In the middle of the Pacific Ocean, halfway between California and Hawaii, you find the great Pacific garbage patch, a swath of plastic debris, chemical sludge and a long stretch of trash the size of Texas or Queensland. Toothbrushes. Bottle caps. Eel traps. Floating nets. Soap bottles. The list is endless.
But why should we bother? We must bother and take some action BECAUSE some of these long-lasting plastics end up in the stomachs of marine birds and animals. The physical size of the plastic kills fish, birds and turtles as the animals’ digestion cannot break down the plastic that is taking up space inside their stomachs. Loggerhead sea turtles often mistake plastic bags for jellies. Albatrosses mistake plastic resin pellets for fish eggs and feed them to chicks, which die of ruptured organs. The toxin-containing plastic pieces are also eaten by jellyfish, which are then swallowed by larger fish, some of which are then consumed by humans, resulting in their ingestion of toxic chemicals.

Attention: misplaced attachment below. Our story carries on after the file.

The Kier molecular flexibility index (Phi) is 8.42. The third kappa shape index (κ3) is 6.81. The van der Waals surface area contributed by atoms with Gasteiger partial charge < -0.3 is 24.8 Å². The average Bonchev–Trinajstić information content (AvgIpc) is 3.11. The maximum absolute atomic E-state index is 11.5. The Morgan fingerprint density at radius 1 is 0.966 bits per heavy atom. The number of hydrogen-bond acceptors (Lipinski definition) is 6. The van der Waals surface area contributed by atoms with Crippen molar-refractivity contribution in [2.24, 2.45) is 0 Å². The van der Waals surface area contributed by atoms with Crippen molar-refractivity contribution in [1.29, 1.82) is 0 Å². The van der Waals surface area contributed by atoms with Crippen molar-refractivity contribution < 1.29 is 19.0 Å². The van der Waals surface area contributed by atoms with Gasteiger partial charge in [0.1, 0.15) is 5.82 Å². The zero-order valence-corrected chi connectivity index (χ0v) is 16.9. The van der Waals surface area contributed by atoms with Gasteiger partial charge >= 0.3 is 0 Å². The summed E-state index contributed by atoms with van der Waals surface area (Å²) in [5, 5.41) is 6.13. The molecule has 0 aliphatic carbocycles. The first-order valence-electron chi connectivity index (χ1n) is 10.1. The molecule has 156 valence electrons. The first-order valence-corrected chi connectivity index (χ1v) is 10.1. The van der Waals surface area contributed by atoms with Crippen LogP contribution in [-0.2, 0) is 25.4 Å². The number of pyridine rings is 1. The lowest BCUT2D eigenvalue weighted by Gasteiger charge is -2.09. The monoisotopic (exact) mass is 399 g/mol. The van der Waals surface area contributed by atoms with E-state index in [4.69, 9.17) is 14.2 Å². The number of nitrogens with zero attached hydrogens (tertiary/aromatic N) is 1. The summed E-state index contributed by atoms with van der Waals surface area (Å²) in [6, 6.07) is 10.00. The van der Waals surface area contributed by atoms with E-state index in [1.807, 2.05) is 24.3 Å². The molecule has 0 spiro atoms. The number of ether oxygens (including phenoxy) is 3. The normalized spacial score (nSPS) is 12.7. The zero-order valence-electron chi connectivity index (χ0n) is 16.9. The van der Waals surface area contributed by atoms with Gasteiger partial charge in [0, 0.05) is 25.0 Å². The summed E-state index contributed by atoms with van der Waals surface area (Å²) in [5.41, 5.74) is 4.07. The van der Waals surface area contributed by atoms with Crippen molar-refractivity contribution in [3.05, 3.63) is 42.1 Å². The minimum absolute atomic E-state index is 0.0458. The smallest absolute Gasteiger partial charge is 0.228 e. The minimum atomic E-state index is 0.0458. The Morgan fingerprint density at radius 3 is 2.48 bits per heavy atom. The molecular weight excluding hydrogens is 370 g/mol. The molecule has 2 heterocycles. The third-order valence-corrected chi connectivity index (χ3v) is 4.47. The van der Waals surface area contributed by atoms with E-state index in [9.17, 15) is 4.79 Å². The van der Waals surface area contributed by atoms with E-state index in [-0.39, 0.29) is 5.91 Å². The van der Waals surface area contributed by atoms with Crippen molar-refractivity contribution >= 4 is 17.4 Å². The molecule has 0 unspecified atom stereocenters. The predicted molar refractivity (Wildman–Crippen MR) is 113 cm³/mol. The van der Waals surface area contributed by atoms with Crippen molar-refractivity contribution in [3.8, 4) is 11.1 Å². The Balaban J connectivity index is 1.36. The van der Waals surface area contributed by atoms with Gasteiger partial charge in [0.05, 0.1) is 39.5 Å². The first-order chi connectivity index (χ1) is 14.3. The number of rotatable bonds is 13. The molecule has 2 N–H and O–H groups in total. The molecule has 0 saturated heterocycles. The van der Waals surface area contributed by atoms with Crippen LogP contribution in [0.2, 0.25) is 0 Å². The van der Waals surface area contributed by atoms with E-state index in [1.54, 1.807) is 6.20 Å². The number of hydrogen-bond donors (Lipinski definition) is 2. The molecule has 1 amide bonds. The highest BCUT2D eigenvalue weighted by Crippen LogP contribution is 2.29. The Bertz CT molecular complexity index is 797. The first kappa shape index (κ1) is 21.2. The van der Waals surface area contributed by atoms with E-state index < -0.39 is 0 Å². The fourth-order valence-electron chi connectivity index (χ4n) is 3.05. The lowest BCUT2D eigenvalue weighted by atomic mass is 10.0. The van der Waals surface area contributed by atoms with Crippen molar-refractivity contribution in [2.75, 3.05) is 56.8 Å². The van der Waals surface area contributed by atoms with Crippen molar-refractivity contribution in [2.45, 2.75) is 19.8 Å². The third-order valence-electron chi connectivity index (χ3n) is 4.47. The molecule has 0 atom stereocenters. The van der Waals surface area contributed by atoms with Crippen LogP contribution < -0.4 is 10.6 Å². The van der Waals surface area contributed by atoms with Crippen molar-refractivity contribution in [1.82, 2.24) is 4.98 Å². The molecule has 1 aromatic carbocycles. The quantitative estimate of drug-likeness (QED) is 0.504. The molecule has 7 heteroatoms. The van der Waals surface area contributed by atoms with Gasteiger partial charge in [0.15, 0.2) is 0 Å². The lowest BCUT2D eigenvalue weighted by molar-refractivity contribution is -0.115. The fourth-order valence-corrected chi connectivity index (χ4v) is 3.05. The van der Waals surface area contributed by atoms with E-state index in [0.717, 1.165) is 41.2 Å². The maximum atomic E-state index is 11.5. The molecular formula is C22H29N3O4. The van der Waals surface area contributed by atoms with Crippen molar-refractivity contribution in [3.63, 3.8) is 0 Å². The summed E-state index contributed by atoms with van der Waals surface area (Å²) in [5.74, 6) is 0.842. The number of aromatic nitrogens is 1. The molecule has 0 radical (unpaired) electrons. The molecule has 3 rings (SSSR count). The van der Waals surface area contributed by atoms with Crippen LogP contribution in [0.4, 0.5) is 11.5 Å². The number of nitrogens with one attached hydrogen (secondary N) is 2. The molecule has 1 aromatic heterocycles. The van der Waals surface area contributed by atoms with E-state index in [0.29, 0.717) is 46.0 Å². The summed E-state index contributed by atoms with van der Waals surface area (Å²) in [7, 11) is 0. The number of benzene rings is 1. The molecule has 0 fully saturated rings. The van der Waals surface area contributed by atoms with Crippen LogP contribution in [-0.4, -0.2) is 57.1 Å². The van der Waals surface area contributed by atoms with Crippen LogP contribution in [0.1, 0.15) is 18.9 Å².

Charles Moore, the man who discovered the vortex, says cleaning up the garbage patch would bankrupt any country that tried it. Scientists and explorers agree that limiting or eliminating our use of disposable plastics and increasing our use of biodegradable resources and eco-friendly products can clean up the great Pacific garbage patch.